By Steven Fouchard, Army Public Affairs
Ottawa, Ontario — You could say Estelle Lane married the Governor General’s Foot Guards (GGFG) right along with her husband, Master Warrant Officer (Retired) Martin Lane, who was a member for 15 years, but the fact is, she became a part of the family even before the pair made it official in 1967.
“It started while we were going out,” Estelle recalled. “He was Treasurer of the Foot Guards Association and Secretary of the Mess. So there were always minutes to type. It’s always been a partnership.”
“That was one of our dates,” she added with a fond laugh. “I’d be typing minutes.”
“We’ve done a lot together,” MWO (Retd) Lane responded.
All told, MWO (Retd) Lane is approaching 60 years of involvement with the GGFG, Canada’s senior Reserve infantry regiment and best known for performing ceremonial duties such as the Changing of the Guard on Parliament Hill in their trademark scarlet tunics and bearskin hats.
“I was sworn in on the fifth of January 1960 and I’ve never left by way of serving for 15 years, and later being the Secretary and Treasurer of the Regimental Association, then Vice-president and serving twice as President,” he said. “I think I’ve served every position in the Association.”
Mrs. Lane did her part, in addition to all that typing, as a member of the regiment’s Ladies’ Auxiliary, helping organize regimental social events as well as fundraisers for valued local organizations such as the Children’s Hospital of Eastern Ontario.
He was already part of the museum team but it was in 1996 that MWO (Retd) Lane agreed to take on the role of curator of the small but well-stocked space in the regiment’s headquarters: Cartier Square Drill Hall in downtown Ottawa.
The museum’s collection had been in storage off-site for the previous three years while the hall underwent an extensive renovation.
“It was a mass of work,” MWO (Retd) Lane recalled. “You have to imagine all this stuff packed and it had to be unpacked.”
“One day in August I had been out for lunch with some girlfriends,” Mrs. Lane added. “I walked in and the museum was a holy mess.”
“We got home that night,” said MWO (Retd) Lane, “and she said, ‘Would you like some help?’ It was three weeks prior to the official re-opening with the Governor General. I got down on my knees so fast.”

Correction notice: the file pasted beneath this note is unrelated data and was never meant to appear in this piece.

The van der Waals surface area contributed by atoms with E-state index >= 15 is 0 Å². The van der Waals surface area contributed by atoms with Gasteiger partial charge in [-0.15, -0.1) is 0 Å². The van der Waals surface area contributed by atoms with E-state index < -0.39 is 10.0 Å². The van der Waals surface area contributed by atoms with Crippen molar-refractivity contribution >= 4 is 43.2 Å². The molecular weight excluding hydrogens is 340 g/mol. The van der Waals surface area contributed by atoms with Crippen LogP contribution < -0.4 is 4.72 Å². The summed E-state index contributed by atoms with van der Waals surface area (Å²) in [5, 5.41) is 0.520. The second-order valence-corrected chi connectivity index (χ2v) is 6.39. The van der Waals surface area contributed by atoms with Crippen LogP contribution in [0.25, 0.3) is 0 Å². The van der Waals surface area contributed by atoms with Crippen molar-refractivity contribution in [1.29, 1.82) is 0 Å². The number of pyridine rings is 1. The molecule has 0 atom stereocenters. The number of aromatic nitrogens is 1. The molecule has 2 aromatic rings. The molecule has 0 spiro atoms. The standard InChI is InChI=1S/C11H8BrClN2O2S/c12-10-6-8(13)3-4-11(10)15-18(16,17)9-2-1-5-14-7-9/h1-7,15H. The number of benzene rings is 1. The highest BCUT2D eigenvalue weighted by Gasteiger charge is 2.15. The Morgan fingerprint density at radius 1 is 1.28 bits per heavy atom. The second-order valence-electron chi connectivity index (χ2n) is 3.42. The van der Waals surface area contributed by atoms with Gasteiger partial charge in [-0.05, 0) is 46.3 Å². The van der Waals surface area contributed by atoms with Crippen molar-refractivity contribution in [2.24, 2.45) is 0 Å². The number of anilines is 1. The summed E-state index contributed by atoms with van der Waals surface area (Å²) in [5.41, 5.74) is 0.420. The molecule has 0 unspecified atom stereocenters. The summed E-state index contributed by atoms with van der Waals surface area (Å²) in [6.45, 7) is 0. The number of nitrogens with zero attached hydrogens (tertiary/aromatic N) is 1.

Though the pace of work has slowed from that frantic, early time, the pair have kept busy preparing displays, transcribing the regiment’s war diaries – which has meant even more typing for Mrs. Lane – and being on hand during opening hours to show visitors around.
The couple’s work was formally recognized in 2002, and they have both been honoured with Queen Elizabeth II Golden Jubilee Medals.
“We both wear them proudly,” said MWO (Retd) Lane.
Many of the rewards are less physically tangible: Mrs. Lane recalls with particular fondness meeting Ottawa-born Olympic figure skating medalist Barbara Ann Scott, who in 2007 presented the museum with artifacts that had belonged to her father, Colonel Clyde Rutherford Scott. Col Scott was placed on active duty for overseas service during the First World War along with other members of the GGFG’s 2nd Battalion Canadian Expeditionary Force.
“She was getting on in years and thinking of finding a home for all her father’s things,” Mrs. Lane said. “This lady really honoured her dad. She had a full wall dedicated to him. His medals, swords, his forage cap, his Sam Browne belt. Barbara Ann Scott was my idol. To meet her in person and have my picture taken with her was a thrill of my life. The display stayed there many years. I didn’t take it down until she died [in 2012].”
At age 78, MWO (Retd) Lane said he has no immediate plans to slow down. And Mrs. Lane will continue to be his tireless partner.
“My health is good,” he said.
“That’s because I feed you well,” said Mrs. Lane.